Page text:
TPA welcomes crackdown on council newspapers and lobbyists

February 11, 2011 3:43 PM

A couple of weeks ago, we blogged about councils looking to pass the buck for necessary spending reductions. Lambeth council put posters up carrying the slogan "The Government has cut our money, so we are forced to cut services". Today, Communities Secretary Eric Pickles came out strongly against such overtly political ads, calling them a “blatant misuse of public funds”. And they absolutely are; Lambeth’s poster cost them £600, plus lost revenue of not renting the advertising space.

DCLG also announced crackdowns on council newspapers and lobbyists. This is more good news – council newspapers provide direct competition to local media, affecting genuine scrutiny and accountability of the local authority. Plus they cost taxpayers money; they’re easy fat to trim.

Taxpayer funded lobbying is a particularly egregious practice, and we would like to see a complete end to this practice. Taxpayers pay for government to lobby government for more money, and pay handsomely too, as our research paper last year showed.

On today’s news, TPA Director Matthew Sinclair said:

"Councils claiming that they need to cut frontline service would have more credibility if they weren't wasting money so extravagantly.  Council newspapers that are an exercise in propaganda rather than honest journalism are a particularly awful example of town hall waste.  The posters in Lambeth are a disgrace, and reflect a local authority that is more interested in making political excuses than working to deliver greater value for taxpayers' money, which other London boroughs have shown is very possible.  Councils should work to cut spending on bloated bureaucracies, not lazily try to throw blame around as a decade of profligacy comes to a painful end."

A couple of weeks ago, we blogged about councils looking to pass the buck for necessary spending reductions. Lambeth council put posters up carrying the slogan "The Government has cut our money, so we are forced to cut services". Today, Communities Secretary Eric Pickles came out strongly against such overtly political ads, calling them a “blatant misuse of public funds”. And they absolutely are; Lambeth’s poster cost them £600, plus lost revenue of not renting the advertising space.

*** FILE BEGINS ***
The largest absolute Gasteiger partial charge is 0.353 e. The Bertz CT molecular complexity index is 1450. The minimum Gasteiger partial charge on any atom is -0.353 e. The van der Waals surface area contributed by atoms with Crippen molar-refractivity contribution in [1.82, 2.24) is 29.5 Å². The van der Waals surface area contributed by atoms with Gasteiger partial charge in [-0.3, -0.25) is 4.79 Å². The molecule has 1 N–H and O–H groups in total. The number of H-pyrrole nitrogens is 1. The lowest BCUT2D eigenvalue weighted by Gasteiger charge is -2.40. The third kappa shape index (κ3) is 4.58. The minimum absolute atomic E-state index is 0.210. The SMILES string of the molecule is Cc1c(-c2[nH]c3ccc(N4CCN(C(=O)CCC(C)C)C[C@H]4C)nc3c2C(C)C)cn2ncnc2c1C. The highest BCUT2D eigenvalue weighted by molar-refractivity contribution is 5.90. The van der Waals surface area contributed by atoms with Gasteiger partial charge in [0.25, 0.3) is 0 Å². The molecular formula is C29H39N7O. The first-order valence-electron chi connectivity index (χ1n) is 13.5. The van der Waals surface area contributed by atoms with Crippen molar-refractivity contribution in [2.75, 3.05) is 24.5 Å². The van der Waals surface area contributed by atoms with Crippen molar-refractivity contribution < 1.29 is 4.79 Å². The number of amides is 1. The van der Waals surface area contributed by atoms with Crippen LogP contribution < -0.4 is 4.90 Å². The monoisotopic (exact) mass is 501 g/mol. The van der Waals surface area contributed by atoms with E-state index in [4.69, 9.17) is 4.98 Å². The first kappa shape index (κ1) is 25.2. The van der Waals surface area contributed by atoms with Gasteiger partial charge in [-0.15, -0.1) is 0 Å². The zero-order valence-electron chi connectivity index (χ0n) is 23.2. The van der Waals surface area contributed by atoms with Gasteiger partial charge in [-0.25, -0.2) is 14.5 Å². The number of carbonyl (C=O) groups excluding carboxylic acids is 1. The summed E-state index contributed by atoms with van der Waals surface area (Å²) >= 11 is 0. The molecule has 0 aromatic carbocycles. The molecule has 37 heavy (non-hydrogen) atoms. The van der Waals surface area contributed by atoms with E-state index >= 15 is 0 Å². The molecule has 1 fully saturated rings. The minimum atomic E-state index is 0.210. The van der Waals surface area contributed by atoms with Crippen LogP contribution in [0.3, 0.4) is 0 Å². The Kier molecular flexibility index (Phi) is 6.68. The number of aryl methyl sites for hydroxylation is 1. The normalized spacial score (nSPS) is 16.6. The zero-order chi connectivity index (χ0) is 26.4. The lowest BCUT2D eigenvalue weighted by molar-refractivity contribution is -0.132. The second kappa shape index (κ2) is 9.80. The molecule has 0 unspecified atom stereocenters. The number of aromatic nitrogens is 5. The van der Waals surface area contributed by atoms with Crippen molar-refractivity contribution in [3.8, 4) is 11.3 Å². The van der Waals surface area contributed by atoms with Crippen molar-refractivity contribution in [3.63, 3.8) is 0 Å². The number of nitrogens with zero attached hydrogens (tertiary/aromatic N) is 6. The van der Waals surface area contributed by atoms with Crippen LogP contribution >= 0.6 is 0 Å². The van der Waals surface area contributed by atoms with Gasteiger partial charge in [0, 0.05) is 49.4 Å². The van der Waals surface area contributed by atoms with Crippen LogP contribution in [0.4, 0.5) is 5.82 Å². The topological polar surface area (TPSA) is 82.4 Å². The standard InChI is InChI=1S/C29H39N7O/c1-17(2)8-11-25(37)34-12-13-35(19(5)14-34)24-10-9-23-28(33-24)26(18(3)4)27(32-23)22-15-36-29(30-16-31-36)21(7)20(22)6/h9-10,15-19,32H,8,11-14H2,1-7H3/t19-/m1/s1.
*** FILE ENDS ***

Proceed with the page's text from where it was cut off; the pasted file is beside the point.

DCLG also announced crackdowns on council newspapers and lobbyists. This is more good news – council newspapers provide direct competition to local media, affecting genuine scrutiny and accountability of the local authority. Plus they cost taxpayers money; they’re easy fat to trim.



Taxpayer funded lobbying is a particularly egregious practice, and we would like to see a complete end to this practice. Taxpayers pay for government to lobby government for more money, and pay handsomely too, as our research paper last year showed.



On today’s news, TPA Director Matthew Sinclair said:



"Councils claiming that they need to cut frontline service would have more credibility if they weren't wasting money so extravagantly.  Council newspapers that are an exercise in propaganda rather than honest journalism are a particularly awful example of town hall waste.  The posters in Lambeth are a disgrace, and reflect a local authority that is more interested in making political excuses than working to deliver greater value for taxpayers' money, which other London boroughs have shown is very possible.  Councils should work to cut spending on bloated bureaucracies, not lazily try to throw blame around as a decade of profligacy comes to a painful end."